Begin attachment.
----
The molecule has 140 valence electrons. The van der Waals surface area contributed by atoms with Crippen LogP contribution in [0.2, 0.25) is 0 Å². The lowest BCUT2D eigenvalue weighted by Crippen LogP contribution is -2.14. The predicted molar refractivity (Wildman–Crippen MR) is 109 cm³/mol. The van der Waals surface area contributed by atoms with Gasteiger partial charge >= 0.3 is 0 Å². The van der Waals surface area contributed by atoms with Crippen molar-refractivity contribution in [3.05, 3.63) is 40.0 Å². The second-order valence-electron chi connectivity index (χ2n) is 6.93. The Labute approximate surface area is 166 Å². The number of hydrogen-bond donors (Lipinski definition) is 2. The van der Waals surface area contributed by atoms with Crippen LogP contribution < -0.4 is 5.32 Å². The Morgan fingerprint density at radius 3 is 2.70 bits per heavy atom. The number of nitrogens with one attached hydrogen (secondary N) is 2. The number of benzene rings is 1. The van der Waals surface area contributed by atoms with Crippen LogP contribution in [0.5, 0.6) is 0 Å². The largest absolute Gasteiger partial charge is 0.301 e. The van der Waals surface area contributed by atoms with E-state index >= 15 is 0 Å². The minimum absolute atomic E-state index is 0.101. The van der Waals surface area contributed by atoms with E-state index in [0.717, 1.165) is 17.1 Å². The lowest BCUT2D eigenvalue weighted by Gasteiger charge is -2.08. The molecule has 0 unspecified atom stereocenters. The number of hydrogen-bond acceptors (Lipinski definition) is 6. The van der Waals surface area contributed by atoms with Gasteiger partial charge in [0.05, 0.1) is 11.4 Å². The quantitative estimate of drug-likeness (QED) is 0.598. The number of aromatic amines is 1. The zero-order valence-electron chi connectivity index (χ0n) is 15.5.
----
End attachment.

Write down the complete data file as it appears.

The molecule has 140 valence electrons. The van der Waals surface area contributed by atoms with Crippen LogP contribution in [0.2, 0.25) is 0 Å². The lowest BCUT2D eigenvalue weighted by Crippen LogP contribution is -2.14. The predicted molar refractivity (Wildman–Crippen MR) is 109 cm³/mol. The van der Waals surface area contributed by atoms with Gasteiger partial charge >= 0.3 is 0 Å². The van der Waals surface area contributed by atoms with Crippen molar-refractivity contribution in [3.05, 3.63) is 40.0 Å². The second-order valence-electron chi connectivity index (χ2n) is 6.93. The Labute approximate surface area is 166 Å². The number of hydrogen-bond donors (Lipinski definition) is 2. The van der Waals surface area contributed by atoms with Crippen LogP contribution < -0.4 is 5.32 Å². The Morgan fingerprint density at radius 3 is 2.70 bits per heavy atom. The number of nitrogens with one attached hydrogen (secondary N) is 2. The number of benzene rings is 1. The van der Waals surface area contributed by atoms with Crippen LogP contribution in [0.5, 0.6) is 0 Å². The largest absolute Gasteiger partial charge is 0.301 e. The van der Waals surface area contributed by atoms with E-state index >= 15 is 0 Å². The minimum absolute atomic E-state index is 0.101. The van der Waals surface area contributed by atoms with E-state index in [0.717, 1.165) is 17.1 Å². The lowest BCUT2D eigenvalue weighted by Gasteiger charge is -2.08. The molecule has 0 unspecified atom stereocenters. The number of hydrogen-bond acceptors (Lipinski definition) is 6. The van der Waals surface area contributed by atoms with Gasteiger partial charge in [0.05, 0.1) is 11.4 Å². The quantitative estimate of drug-likeness (QED) is 0.598. The number of aromatic amines is 1. The zero-order valence-electron chi connectivity index (χ0n) is 15.5.